So much for office roles necessarily being valued with full equality if they are to maintain their separation. But if hierarchy is to be removed between roles, this also suggests that accountability cannot be hierarchised either. If there is no vertical structure, a worker can no longer be accountable to his manager and the manager accountable to her senior manager, and she to the general manager, and he to the director and she to the shareholders and he to etc. Instead, accountability must be reciprocal, which is to say that the managees must be accountable to the managers, but then so must the managers be to the managees. Initially, it seems impossible that this should be workable – how can the various roles maintain separation (with therefore little knowledge of each others’ skill sets) and still assess the adequacy of each others’ performance? Well, here it must again be remembered that all these bodies are held equal in their fulfilling of a function for the organisation and as such, their performance may be assessed in terms of how well they promote the other bodies in fulfilling their functions.
For instance: an administrative team and a managing team work in an office. The administrative team use a system requiring all outgoing correspondence to be hand-signed by the document’s owner and paper copies to be kept in filing cabinets in the hall. The management team call the administrative team to account for the inefficiency of this system on the grounds that its cumbersomeness hinders the proper function of the management team. Conversely, an administrative team operate under a system split across three databases which do not share any compatibility features, necessitating manual input of the same data separately into each database. These databases were outsourced at the recommendation of the management team. Here the administrative team calls the management team to account for the imposition of this system because its unwieldiness hinders the proper function of the administrative team. Here we can see how each body may hold another to account with the only necessary criterion being that this is in the interest of their functions promoting the functions of other bodies. It may be that this initial example appears somewhat trite, but this becomes significant when, for example, a management team imposes a working-hours requirement upon medical staff which might jeopardise patient care, or site management places a deadline for a finished build which necessitates either unsafe working conditions or shortcuts on the building work itself, or an accounting team fail to adequately file their work such that management is required to put together a paper-trail piecemeal. All these are cases where, if roles are really held to be independent and therefore valued equally, it would be not only right and proper, but also beneficial to all parties involved to have them call each other to account for failing to promote the function of their counterpart disciplines.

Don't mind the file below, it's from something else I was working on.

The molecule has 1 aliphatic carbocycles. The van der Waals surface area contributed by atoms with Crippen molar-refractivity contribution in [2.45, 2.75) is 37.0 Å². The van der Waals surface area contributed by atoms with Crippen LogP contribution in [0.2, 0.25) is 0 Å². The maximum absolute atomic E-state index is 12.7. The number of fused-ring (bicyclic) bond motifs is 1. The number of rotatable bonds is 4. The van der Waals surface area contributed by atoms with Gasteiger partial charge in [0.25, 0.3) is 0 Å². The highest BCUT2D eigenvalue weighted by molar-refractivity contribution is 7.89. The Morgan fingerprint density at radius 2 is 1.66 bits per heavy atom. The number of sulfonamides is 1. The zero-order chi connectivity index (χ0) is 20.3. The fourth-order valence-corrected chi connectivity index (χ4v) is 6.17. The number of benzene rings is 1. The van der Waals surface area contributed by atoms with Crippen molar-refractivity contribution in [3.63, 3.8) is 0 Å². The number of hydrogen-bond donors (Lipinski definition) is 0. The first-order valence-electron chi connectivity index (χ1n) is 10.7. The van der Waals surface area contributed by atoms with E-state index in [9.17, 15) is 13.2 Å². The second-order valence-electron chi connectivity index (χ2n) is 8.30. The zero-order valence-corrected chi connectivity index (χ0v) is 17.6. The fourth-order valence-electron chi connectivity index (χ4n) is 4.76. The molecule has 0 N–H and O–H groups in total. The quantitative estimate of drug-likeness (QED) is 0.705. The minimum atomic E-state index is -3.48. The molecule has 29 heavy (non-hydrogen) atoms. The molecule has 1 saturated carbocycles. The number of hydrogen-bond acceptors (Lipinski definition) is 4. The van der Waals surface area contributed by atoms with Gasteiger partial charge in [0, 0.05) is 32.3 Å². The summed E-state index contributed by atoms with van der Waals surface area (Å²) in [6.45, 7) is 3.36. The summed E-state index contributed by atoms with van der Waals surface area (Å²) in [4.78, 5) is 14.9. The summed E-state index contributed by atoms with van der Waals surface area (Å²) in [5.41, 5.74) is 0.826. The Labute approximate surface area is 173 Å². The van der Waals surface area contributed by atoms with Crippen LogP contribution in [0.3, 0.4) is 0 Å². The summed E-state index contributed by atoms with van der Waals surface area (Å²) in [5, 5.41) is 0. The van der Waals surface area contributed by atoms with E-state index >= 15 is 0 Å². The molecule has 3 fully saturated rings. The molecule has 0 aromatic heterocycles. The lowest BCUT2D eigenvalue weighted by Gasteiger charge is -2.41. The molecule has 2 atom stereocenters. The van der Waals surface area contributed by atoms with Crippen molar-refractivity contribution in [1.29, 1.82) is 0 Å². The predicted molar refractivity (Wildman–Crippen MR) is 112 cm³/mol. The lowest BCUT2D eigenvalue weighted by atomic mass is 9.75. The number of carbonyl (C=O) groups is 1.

It is my feeling that the division between disciplines in workplaces and organisations will only grow as globalised economy, the gig economy, and networked theories of business continue to proliferate. It makes sense, therefore, for this separation to be properly attended to as I have proposed. I only ask the reader to consider the potential of being able to formally supervise and provide feedback on the performance of who today is your own supervisor and imagine how such a transformation of the flow of responsibility would alter your working relationships and the character of the workplace in general and I think the essence of the idea will be communicated.
Please forgive how badly this piece has been written: I’ve wanted to get an idea like this off for a while, but my concentration has been poor and it shows in the structural confusedness here.